“In the seventh century there lived in Sleaty or Sletty a saint whose name was St Fiach. The ruins of his church are still to be seen on the road leading from Ballickmoyler to Knock-beg. It is surrounded by a grave-yard circular in shape in the middle of a big field and is called Rathillenane. Tradition his it that every lent the Saint went to the doon of clopook and spent seven weeks in fasting and prayers. He took seven loaves with him and on those he lived during lent. The doon is a circular pile of limestone rising sheer from a broad plain to a height of 150 feet. At its base is a cave or tunnel cut through solid rock beneath the hill in the direction of Stradbally. On the other side is a smaller tunnel facing for Luggacurren. Through this tunnel St Fiach (usd) used to go to three times every night to pray in the ruins of Clopook. The tunnel is half a mile long ending in a vault beneath the church. The writer travelled about 300 yards through this under ground passage, some years ago. On the top of the doon is a level floor about 50 feet in diameter. On the North end of this green carpet is the withered stump of a white thorn. On the Luggacurren side of this old tree is a square piece of earth about 4 feet long by 2 feet wide. This is said to be where the saint stood while celebrating Mass in the shelter of the old white thorn.”
A Sunday morning cycle on the Barrow Way alway throws up something new and interesting!
This morning was just my third cycle since January 29th and was 20kms out and back to Maganey. Sunday morning is always a nice time to be on the River and I like nothing better than to keep a sharp eye out for what Mother Nature has in store.
Today it was Mink near Maganey Lock, the elusive black coated mammal loves to frolic along the river bank but is too fast to get the camera out!
On the way back into Carlow Town I came across a Dragon Boat Race. What a spectacle!
When all the controversy over the proposed Blueway, which was refused by An Bord Pleanála, was in full flow, many of us expressed legitimate concerns about the conversion of the national way marked hiking route, that is the Barrow Way into a hard surface. The Barrow Way is the Irish Trail with the least amount of road walking, as confirmed by the great walking couple, Ellie and Carl who run a fantastic YouTube channel dedicated to trail walking in Ireland.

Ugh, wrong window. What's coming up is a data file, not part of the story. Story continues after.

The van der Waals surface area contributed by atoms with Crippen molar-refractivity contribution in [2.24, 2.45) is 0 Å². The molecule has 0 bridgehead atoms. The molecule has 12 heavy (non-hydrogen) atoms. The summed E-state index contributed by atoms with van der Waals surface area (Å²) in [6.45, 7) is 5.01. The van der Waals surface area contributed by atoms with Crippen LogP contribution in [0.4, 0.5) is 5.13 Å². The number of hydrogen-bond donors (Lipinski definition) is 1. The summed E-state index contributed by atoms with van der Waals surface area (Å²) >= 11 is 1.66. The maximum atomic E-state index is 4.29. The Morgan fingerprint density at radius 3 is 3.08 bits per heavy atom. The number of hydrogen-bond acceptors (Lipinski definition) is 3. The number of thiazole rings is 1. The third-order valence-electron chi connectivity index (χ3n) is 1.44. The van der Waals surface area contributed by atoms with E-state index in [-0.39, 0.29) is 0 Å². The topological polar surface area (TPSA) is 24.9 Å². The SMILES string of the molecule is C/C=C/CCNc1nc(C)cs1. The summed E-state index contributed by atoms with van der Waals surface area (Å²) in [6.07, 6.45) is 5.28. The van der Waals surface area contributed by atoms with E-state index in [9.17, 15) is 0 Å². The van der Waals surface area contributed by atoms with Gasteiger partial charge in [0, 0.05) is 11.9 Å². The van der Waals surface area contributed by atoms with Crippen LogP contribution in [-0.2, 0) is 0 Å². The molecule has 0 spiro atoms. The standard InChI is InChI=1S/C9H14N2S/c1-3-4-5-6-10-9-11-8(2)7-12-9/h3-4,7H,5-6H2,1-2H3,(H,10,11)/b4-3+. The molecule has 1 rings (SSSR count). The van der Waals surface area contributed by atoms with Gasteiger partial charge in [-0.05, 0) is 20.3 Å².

This Irish Times report may be a game changer for the Carlow route and would give us the best of both worlds – our own greenway through the nicest part of Carlow and retains our walking route along the narrow green corridor of the Barrow Valley, thus protecting its biodiversity, its grass surface, its multi purpose use and its status as an area of special conservation.
The thrill of riding in the dark is something I’ve come to savour these past couple of winters!
First thoughts about it were that it would be dangerous and boring, with nothing to see in the pitch black of night. How wrong could I be! Nothing compares to being out on a quiet country road or along the Barrow Track on a cold crisp black night, with stars twinkling overhead or occasionally with the Space Station making its way across the skies. Or a clear moonlit night making it easy to pick out familiar landmarks that aren’t so familiar looking in the half light. Especially trees, which take on a whole new shape and appearance. Throw in a few gusts of wind and it can be damn scary!
It’s only possible of course if you have good lights on your bike, front and rear and you pick your route carefully. With 1800 lumens in my front light I can safely get a good 90 minutes of a ride in. Tonight took me out to other worldly Ducketts Grove – is there a more iconic building for the Halloween season?
Another favourite is the along the River Barrow towpath between St Mullins and Clashganny which I did last year, starting out in daylight on the outward journey and coming back by the light of the bike. It can be tricky on the Barrow in winter as the track softens and becomes slippy so you need to be extra vigilant.
And it shortens the winter; being able to keep up the evening cycles is just magic and helps keep a level of fitness up for the following season!